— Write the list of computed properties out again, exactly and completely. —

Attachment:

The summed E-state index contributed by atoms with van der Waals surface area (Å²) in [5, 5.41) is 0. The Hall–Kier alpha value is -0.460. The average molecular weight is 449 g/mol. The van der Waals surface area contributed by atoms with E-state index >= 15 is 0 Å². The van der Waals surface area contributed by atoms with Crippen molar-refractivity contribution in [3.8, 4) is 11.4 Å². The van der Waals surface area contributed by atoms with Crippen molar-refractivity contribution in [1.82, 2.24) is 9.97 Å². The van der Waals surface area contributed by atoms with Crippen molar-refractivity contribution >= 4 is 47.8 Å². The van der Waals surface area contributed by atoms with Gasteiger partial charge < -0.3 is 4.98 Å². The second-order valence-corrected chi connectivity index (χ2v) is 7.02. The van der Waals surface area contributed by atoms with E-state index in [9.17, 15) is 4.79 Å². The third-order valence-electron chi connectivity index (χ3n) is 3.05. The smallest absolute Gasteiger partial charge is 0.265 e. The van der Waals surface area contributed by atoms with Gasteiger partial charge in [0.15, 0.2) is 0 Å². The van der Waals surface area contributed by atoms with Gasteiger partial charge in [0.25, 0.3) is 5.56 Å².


The summed E-state index contributed by atoms with van der Waals surface area (Å²) in [5, 5.41) is 0. The Hall–Kier alpha value is -0.460. The average molecular weight is 449 g/mol. The van der Waals surface area contributed by atoms with E-state index >= 15 is 0 Å². The van der Waals surface area contributed by atoms with Crippen molar-refractivity contribution in [3.8, 4) is 11.4 Å². The van der Waals surface area contributed by atoms with Crippen molar-refractivity contribution in [1.82, 2.24) is 9.97 Å². The van der Waals surface area contributed by atoms with Crippen molar-refractivity contribution >= 4 is 47.8 Å². The van der Waals surface area contributed by atoms with Gasteiger partial charge < -0.3 is 4.98 Å². The second-order valence-corrected chi connectivity index (χ2v) is 7.02. The van der Waals surface area contributed by atoms with E-state index in [9.17, 15) is 4.79 Å². The third-order valence-electron chi connectivity index (χ3n) is 3.05. The smallest absolute Gasteiger partial charge is 0.265 e. The van der Waals surface area contributed by atoms with Gasteiger partial charge in [0.15, 0.2) is 0 Å². The van der Waals surface area contributed by atoms with Gasteiger partial charge in [0.25, 0.3) is 5.56 Å².